You can’t take politics out of politics, as the old saying goes, but when politicians decide that everything in government is political, facts be damned, then Louisiana is farther down a bad road.
The latest victim of partisanship at the State Capitol is a two-decade-old reform that helped minimize politics in the budget process.
The perpetrator is House Speaker Taylor Barras, R-New Iberia, who is abusing his position on a four-man committee where decisions must be unanimous.
Economists agreed that the state’s revenues are coming in better than expected, allowing room to pay for some prison costs and other matters that the Legislature in the spring anticipated could be funded if extra money came in. Barras did not object then.
The money’s coming in, but now Barras is the single “no” vote overriding the economists, the state Division of Administration, and Senate President John Alario, R-Westwego.
Barras’ vote blocks the improved forecast, meaning the money can’t be spent. He has vague questions about the impact of the federal tax changes, declines in oil prices and the state economy.
"I just feel that there is a good bit of uncertainty," the New Iberia banker said.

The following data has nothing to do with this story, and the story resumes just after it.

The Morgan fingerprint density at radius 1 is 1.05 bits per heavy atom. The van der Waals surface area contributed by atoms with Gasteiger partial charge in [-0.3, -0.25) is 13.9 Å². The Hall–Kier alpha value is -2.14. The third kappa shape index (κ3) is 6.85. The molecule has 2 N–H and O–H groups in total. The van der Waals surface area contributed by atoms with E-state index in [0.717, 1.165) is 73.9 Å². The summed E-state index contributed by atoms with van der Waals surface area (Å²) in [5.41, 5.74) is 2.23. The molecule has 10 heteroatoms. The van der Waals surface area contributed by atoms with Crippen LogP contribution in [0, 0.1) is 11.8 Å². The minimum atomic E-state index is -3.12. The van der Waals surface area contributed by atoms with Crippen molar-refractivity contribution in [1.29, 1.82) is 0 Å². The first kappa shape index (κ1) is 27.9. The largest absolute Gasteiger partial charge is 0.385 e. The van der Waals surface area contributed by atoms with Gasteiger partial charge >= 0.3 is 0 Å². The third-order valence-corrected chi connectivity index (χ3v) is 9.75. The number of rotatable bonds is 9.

There’s some uncertainty in every new day. That doesn’t mean that every decision must be put on hold, against expert advice. There is reason to doubt Barras’ sincerity, and that reason is politics.
If the forecasting committee cannot agree, it not only affects the current year’s spending. It also restricts the amount available to Gov. John Bel Edwards, a Democrat, when he by law offers the first draft of the fiscal 2020 budget next month.
Edwards intends to propose a state-funded teacher pay raise. With Barras’ veto, against the evidence, in an obscure panel like the Revenue Estimating Conference, Republicans get to say, later in the spring, that they proposed the teacher pay raise.
If this sounds petty, it is. Nor is it good politics. After all, we doubt teachers will care one way or another when in the long budget process raises are put on paper, or by whom. Barras is basically exposing the GOP game by his almost unprecedented action.
Edwards’ appointee on the REC, Commissioner of Administration Jay Dardenne, a Republican, said the reason for the Barras blockade is obvious. "We're just playing a game right now," Dardenne said. "It defies logic. It doesn't defy politics; I understand that."
We worry, as Dardenne said, that the Barras veto is another step toward every technical decision being driven not by the numbers but by the distortion of politics.
The instincts of a small-town banker about the economy are not necessarily wrong, but when Barras acts so drastically against professional advice, and even crashes the decisions made earlier made by the full Legislature of which he is a part, we believe there is more to it than he lets on.